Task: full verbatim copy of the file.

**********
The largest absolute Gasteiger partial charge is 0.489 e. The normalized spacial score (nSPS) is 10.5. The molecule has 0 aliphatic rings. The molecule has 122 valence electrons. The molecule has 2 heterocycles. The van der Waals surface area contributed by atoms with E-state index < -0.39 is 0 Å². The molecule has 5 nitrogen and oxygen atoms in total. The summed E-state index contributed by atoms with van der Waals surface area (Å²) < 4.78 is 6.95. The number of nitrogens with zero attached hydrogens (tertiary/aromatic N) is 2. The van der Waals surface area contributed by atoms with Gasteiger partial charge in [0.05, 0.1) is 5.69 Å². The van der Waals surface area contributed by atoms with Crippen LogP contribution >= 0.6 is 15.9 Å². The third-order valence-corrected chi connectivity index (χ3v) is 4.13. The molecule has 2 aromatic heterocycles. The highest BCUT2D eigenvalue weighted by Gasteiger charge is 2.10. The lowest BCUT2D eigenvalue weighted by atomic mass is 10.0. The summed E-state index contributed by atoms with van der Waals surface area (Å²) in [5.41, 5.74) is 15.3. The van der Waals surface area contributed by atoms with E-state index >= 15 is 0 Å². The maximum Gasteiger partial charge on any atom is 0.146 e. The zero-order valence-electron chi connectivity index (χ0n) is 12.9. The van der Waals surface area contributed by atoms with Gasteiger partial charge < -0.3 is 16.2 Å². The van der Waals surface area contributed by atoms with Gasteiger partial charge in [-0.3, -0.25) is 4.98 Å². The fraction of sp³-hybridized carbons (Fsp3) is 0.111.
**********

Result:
The largest absolute Gasteiger partial charge is 0.489 e. The normalized spacial score (nSPS) is 10.5. The molecule has 0 aliphatic rings. The molecule has 122 valence electrons. The molecule has 2 heterocycles. The van der Waals surface area contributed by atoms with E-state index < -0.39 is 0 Å². The molecule has 5 nitrogen and oxygen atoms in total. The summed E-state index contributed by atoms with van der Waals surface area (Å²) < 4.78 is 6.95. The number of nitrogens with zero attached hydrogens (tertiary/aromatic N) is 2. The van der Waals surface area contributed by atoms with Gasteiger partial charge in [0.05, 0.1) is 5.69 Å². The van der Waals surface area contributed by atoms with Crippen LogP contribution >= 0.6 is 15.9 Å². The third-order valence-corrected chi connectivity index (χ3v) is 4.13. The molecule has 2 aromatic heterocycles. The highest BCUT2D eigenvalue weighted by Gasteiger charge is 2.10. The lowest BCUT2D eigenvalue weighted by atomic mass is 10.0. The summed E-state index contributed by atoms with van der Waals surface area (Å²) in [5.41, 5.74) is 15.3. The van der Waals surface area contributed by atoms with E-state index >= 15 is 0 Å². The maximum Gasteiger partial charge on any atom is 0.146 e. The zero-order valence-electron chi connectivity index (χ0n) is 12.9. The van der Waals surface area contributed by atoms with Gasteiger partial charge < -0.3 is 16.2 Å². The van der Waals surface area contributed by atoms with Gasteiger partial charge in [-0.3, -0.25) is 4.98 Å². The fraction of sp³-hybridized carbons (Fsp3) is 0.111.